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In Las Vegas, Obama Sells His Immigration Plan

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Transcript

SCOTT SIMON, HOST:

This is WEEKEND EDITION from NPR News. I'm Scott Simon.

President Obama's executive action on immigration has certainly been controversial. Supporters may be thrilled, but many immigration activists wish it went further and many opponents say it's an executive overreach of historic proportions, and so the president has begun to try and sell it to the American public. NPR's Tamara Keith reports from Las Vegas, Nevada.

TAMARA KEITH, BYLINE: This was President Obama's second visit to Del Sol High School in two years and there was a certain symmetry in his return. It was in the very same gymnasium almost two years ago that he called for Congress to pass a comprehensive immigration overhaul. The Senate ultimately did pass a bipartisan immigration bill, but House Republicans balked and now Obama is back and going it alone on an executive action that could shield some four million people in the country illegally from deportation.

(SOUNDBITE OF SPEECH)

PRESIDENT BARACK OBAMA: And during that time, families have been separated and during that time, businesses have been harmed and we can't afford it anymore. Las Vegas, I have come back to Del Sol to tell you I'm not giving up. I will never give up.

(APPLAUSE)

OBAMA: I will never give up.

KEITH: The student body at Del Sol High School is heavily Latino and many of the students sitting in the bleachers could be personally affected by the executive action.

(SOUNDBITE OF SPEECH)

OBAMA: This action doesn't grant citizenship or the right to stay permanently, or receive the same benefits that citizens receive. Only Congress can do that. All we're saying is we're not going to deport you and separate you from your kids.

KEITH: At one point during the speech a young man stood up and started yelling to the president that his action didn't go far enough. The crowd shouted him down.

(CROWD CHANTING)

KEITH: But Obama responded, more or less agreeing. Astrid Silva is what's known as a dreamer. She was brought to the country illegally when she was little and has been a vocal advocate for changing the immigration system. Yesterday she stood on stage and triumphantly introduced the president, but afterwards she said this isn't the end of the story.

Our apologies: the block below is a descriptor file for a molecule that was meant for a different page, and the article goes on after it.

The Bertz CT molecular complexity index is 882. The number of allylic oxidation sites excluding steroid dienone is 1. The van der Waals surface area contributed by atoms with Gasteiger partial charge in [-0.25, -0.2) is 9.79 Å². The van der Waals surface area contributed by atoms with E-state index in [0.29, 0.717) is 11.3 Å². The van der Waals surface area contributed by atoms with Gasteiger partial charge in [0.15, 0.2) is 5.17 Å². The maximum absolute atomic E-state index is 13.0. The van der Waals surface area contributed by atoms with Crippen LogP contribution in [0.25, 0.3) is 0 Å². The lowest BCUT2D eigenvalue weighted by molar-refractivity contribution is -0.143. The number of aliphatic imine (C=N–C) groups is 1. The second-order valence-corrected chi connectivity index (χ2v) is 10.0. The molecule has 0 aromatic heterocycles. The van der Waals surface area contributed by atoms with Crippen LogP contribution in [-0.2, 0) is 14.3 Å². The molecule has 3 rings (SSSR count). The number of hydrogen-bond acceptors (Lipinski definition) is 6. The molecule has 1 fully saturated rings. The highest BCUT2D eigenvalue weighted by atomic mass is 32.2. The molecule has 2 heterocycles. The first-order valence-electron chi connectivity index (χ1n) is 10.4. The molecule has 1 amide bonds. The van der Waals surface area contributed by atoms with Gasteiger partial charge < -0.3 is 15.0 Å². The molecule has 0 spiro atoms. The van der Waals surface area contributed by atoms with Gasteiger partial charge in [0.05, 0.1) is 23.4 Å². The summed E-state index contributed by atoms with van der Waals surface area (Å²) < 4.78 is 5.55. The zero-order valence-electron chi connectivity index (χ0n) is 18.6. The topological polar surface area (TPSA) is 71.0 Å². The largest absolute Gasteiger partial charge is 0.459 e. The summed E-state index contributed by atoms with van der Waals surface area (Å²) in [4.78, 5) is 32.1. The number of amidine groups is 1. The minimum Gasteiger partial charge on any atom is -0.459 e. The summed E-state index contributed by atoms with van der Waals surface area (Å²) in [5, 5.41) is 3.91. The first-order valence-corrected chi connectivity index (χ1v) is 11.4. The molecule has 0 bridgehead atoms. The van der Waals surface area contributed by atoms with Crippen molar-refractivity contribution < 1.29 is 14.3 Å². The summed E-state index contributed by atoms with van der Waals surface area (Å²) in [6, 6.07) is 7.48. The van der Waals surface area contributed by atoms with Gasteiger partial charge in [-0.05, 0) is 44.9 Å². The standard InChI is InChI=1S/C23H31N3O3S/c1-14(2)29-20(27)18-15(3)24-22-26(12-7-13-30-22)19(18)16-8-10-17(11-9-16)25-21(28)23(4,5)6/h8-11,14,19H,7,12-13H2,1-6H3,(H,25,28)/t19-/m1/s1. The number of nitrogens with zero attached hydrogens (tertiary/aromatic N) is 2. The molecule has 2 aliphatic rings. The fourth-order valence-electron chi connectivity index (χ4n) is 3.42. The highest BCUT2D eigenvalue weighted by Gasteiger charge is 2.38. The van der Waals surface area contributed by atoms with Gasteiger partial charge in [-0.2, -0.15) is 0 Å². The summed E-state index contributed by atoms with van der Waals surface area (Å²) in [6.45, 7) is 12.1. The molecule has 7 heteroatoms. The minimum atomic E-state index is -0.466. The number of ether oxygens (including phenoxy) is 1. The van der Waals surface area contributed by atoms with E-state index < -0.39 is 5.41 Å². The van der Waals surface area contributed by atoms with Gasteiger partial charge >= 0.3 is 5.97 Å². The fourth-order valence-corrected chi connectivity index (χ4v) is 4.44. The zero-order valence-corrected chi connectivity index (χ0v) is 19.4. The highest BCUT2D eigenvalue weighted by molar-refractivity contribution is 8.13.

ASTRID SILVA: Until we have that law signed by the president, families are going to continue being separated, people are going to continue being deported and we can't continue that. We have to make sure that our system is working and is fair to everybody.

KEITH: For Obama, the choice of coming here likely isn't purely about symmetry. Nevada is a state he won both in 2008 and 2012 in large part because of strong support from Hispanic voters.

DAVID DAMORE: It's a case study in sort of how this country's changing demography is changing the geography of the political competition.

KEITH: David Damore is a political scientist at UNLV and also a senior analyst for the polling firm Latino Decisions. Damore says going into the midterm elections Hispanics were turned off by the inaction on immigration. He says for Latino voters, immigration policy isn't abstract.

DAMORE: 64 percent of Latino voters had a family member, a friend or a coworker who was unauthorized - so this is their communities. This affects them, this affects their parents, their grandparents.

KEITH: Recent polls show the majority of Americans support the policies and the president's executive actions. They don't support him going around Congress. Protesters showed up outside the high school to make their voices heard. Obama's motorcade passed by as it drove up to the high school. Back in Washington, House Speaker John Boehner said he thinks the president is purposely sabotaging comprehensive immigration legislation by taking executive action.

(SOUNDBITE OF PRESS CONFERENCE)

HOUSE SPEAKER JOHN BOEHNER: We will not stand idle as the president undermines the rule of law in our country and places lives at risk. We'll listen to the American people, we'll work with our members and we will work to protect the Constitution of United States.

KEITH: But it's not clear how anything Congressional Republicans do will be able to stop the president's action.

Tamara Keith, NPR News. Transcript provided by NPR, Copyright NPR.

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